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jehovah adonai

Jehovah Adonai – The Sovereign Lord

This past month I’ve had one of those experiences where one name of God seemed to jump out at me from every direction – when I read my Bible, when our pastor talked on Sunday, when we sang worship songs, when I talked with friends, in blogs I read… sometimes 3-4 times a day…eventually I got the hint that God is wanting to show me something about Himself.

The Sovereign Lord.

I guess I have an issue with authority, control and trite, religious comments. Because I admit that I’ve actually avoided focusing on this attribute and name of God. It seems like people typically say, “God is Sovereign” when they can’t answer the question “why?” or when something bad happens. So, saying “God is Sovereign” felt like an excuse or a “disclaimer”. “God is Sovereign, so oh well” or, “He is in control, you just need more faith.” That doesn’t inspire hope, faith or trust…just resignation to God’s unknowable will and His whims to do whatever He pleases.
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God in the slums

God in the Slums

The church is able, anywhere and everywhere—even in the most seemingly-impossible places and circumstances!!

As I listen to Rahham’s director recall stories of life in the slums, it’s hard not to feel overwhelmed by all the hardship and suffering he shares. Stories of the devastation of alcoholism; widows of men taken by AIDS who are left behind with little children; unwanted baby girls; a man who was hit by a train the same night his wife gave birth to two stillborn babies; kids who barely have anything to eat; beggars who spend their lives on the streets. I take time to look into the eyes of each person in the pictures and try to feel the weight they are carrying, try to imagine what life must be like for them. All of this would be almost impossible for me to relate to, except that, living in Delhi, I see people like them day after day—people for whom life is a constant struggle. I see that they are real, that this kind of life is real.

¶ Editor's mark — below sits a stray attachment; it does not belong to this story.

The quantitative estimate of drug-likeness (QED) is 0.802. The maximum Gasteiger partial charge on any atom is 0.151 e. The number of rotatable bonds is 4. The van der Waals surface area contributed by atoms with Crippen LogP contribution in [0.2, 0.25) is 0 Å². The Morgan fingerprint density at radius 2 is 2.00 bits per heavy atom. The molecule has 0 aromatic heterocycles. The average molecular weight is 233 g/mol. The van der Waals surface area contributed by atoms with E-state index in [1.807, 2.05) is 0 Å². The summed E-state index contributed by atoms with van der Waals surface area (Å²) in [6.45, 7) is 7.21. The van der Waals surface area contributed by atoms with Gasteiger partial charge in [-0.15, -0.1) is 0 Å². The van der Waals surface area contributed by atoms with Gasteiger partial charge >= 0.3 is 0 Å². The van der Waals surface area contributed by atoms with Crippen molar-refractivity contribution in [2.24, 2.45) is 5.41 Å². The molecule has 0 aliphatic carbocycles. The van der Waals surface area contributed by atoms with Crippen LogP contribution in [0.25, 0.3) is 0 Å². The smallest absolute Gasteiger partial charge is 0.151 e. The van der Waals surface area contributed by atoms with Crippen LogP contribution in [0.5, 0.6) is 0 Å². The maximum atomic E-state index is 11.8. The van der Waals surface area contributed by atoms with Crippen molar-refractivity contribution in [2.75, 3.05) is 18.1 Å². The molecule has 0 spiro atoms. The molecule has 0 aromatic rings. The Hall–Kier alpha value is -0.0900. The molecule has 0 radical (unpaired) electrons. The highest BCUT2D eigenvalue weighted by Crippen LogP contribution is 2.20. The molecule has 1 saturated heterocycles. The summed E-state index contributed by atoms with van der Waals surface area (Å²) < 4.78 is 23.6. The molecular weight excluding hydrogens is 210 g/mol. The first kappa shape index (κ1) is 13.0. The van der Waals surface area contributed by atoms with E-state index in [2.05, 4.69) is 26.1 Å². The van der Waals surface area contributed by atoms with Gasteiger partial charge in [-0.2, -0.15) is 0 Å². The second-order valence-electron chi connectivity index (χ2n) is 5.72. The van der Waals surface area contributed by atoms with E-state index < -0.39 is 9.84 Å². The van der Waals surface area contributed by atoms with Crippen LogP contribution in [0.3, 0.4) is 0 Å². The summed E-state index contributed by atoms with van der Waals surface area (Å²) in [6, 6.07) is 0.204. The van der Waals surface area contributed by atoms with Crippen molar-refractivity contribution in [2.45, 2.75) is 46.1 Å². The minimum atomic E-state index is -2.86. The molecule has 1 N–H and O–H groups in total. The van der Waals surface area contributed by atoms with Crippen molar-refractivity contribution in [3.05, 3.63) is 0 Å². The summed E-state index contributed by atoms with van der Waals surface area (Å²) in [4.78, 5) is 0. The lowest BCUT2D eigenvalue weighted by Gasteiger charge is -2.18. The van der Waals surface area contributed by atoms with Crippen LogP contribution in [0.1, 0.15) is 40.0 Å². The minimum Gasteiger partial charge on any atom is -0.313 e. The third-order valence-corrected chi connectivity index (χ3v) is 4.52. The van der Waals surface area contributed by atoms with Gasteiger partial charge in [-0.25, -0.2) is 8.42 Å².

Rahham has been reaching out to these most vulnerable communities with the message of hope. Hope that orphans, widows, scavengers, drug addicts, HIV-infected people, and the LGBTQ community are all welcome in the kingdom of God. A Hope that Christ cares for them—they are not forgotten, not excluded, not worthless and expendable. Rahham has started churches there in the slums, believing that the church is God’s chosen instrument for changing the world. Following the way Christ showed us will expose the lies that keep communities in darkness and sin. Walking in His footsteps will lead to healed, transformed, flourishing communities that in turn can bless those around.